Penalties - The Good, the Bad, and the Ticky-Tacky: The refs were trying to call it tight for about two periods and that led to a lot of infractions being whistled. After a first period full of them, the Devils never really adjusted as they took the next five in a row; four in the second period and one in the third. Some of them were really iffy such as the “hold” by Marcus Johansson or Palmieri’s first interference penalty (a cross-check was more appropriate). Palmieri’s second was understandable; while it was not much, it did deny MacKinnon a real scoring opportunity. An important thing to do, especially in a 1-1 game. But the remainder were just unnecessary penalties. Miles Wood’s minor penalties were not good ones to take at all. Vatanen’s delay of game call was entirely avoidable. Drew Stafford, who missed time in this game because he was wrecked from behind on a hard hit, threw an elbow on a forecheck at Nikita Zadorov. If the Devils are going to try to hang with teams, especially when the puck movement or the run of play is not going so well, then handing the opposition man advantage situations one after another is the opposite of helpful. Discipline was lacking for the Devils on the puck and with how they handle their opponents.

The Drew Stafford Debut: I do not believe that if a team is winning then no changes should be made. While the times may be filled with victories, players get hurt, perform poorly, and others make a case for ice time. John Quenneville was doing not much of note in the first four games of this season. So I understood the decision to put in Stafford for him. Stafford proceeded to take a bad hit (not his fault), take a bad penalty not long after his return to the game (which is his fault), and have all of one good shift on offense in the entire game. I think we will see Quenneville back in the lineup in the very near future. I do not think this switch led to the result either.

The Bigger Loss Tonight: In the second period, Zajac and Ratanen got tied up. It appeared Ratanen rolled Zajac’s leg over and so Zajac was in a lot of pain. He had to be helped off the ice as he put no weight on his right leg. I do not know if there has been any news, but I do hope he is OK. His absence was notable. Zajac may be a “third liner” now but he is a key center. If a line is having a bad game, then he can be slotted in to help salvage the unit. Zajac plays significant minutes on the first power play unit and the first penalty killing unit. This is not a player who just gets 14 minutes and just has to prevent disaster from happening. Zajac is an important player to the team, and he could have helped the Devils as time went on if only to have four full lines without much rotation of players. I hope he will recover very quickly from what he suffered. His loss is significant, particularly among the centers in the organization.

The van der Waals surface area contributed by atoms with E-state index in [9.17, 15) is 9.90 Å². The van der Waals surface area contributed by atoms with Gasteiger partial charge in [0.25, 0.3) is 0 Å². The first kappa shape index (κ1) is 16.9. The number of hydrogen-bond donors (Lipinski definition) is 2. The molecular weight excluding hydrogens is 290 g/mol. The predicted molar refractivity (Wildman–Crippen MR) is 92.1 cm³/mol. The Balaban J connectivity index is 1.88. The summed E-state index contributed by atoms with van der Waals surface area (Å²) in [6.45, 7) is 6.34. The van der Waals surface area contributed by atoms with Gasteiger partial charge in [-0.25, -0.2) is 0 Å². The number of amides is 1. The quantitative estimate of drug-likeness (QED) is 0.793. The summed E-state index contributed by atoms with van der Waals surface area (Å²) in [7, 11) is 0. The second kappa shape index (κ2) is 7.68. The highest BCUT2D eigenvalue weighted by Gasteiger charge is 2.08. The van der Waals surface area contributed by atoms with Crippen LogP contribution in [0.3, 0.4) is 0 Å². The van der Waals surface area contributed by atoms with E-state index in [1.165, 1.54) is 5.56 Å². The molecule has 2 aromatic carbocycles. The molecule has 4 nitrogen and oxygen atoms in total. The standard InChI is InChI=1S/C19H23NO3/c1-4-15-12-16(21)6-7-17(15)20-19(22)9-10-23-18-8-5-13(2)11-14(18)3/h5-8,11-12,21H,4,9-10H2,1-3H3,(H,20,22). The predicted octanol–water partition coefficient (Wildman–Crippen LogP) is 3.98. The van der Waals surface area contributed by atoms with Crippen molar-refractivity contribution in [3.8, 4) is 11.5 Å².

Speaking of injuries, Will Butcher did play tonight. Although I wonder if that shoulder issue he had on Tuesday caused his poor game tonight.

One Last Thought: Corey Masisak of The Athletic tweeted out that Eric Gryba was placed on waivers. This move was made in part to clear some space on the NJ roster. Jesper Bratt and Cory Schneider may be close to being activated. If it is for Schneider, the Devils were wise to hold onto Lack in case A) Schneider has a set back and B) teams may be hurting for goalies and a NHL vet like Lack to fill in for a few games as needed may lead a team to pick him up off waivers. If Gryba gets claimed, then it is not a huge loss as the Devils have other defensemen who can be a #8 or #9 defenseman in the organization. If Lack is claimed, then the Devils are stuck with Blackwood or Johnson as their #3 goalie. I think Gryba will clear. We’ll see soon enough.

Your Take: The Devils lost their first game of the season, 3-5. The Devils did not play well, they were sloppy on and off the puck, and they gave Colorado opportunities that they eventually cashed in on. These games will happen in a long season. Still, I want to know what you think about this loss. Who on the Devils did you think played well? Who did you think really struggled out there? What should the Devils learn from this before playing the Second Rate Rivals on Saturday? Please leave your answers and other thoughts about tonight’s game in the comments.

Thanks to Mike for running the @AAtJerseyBlog account during the game. Thanks to everyone who was in the gamethread or following along with Mike on Twitter. Thank you for reading.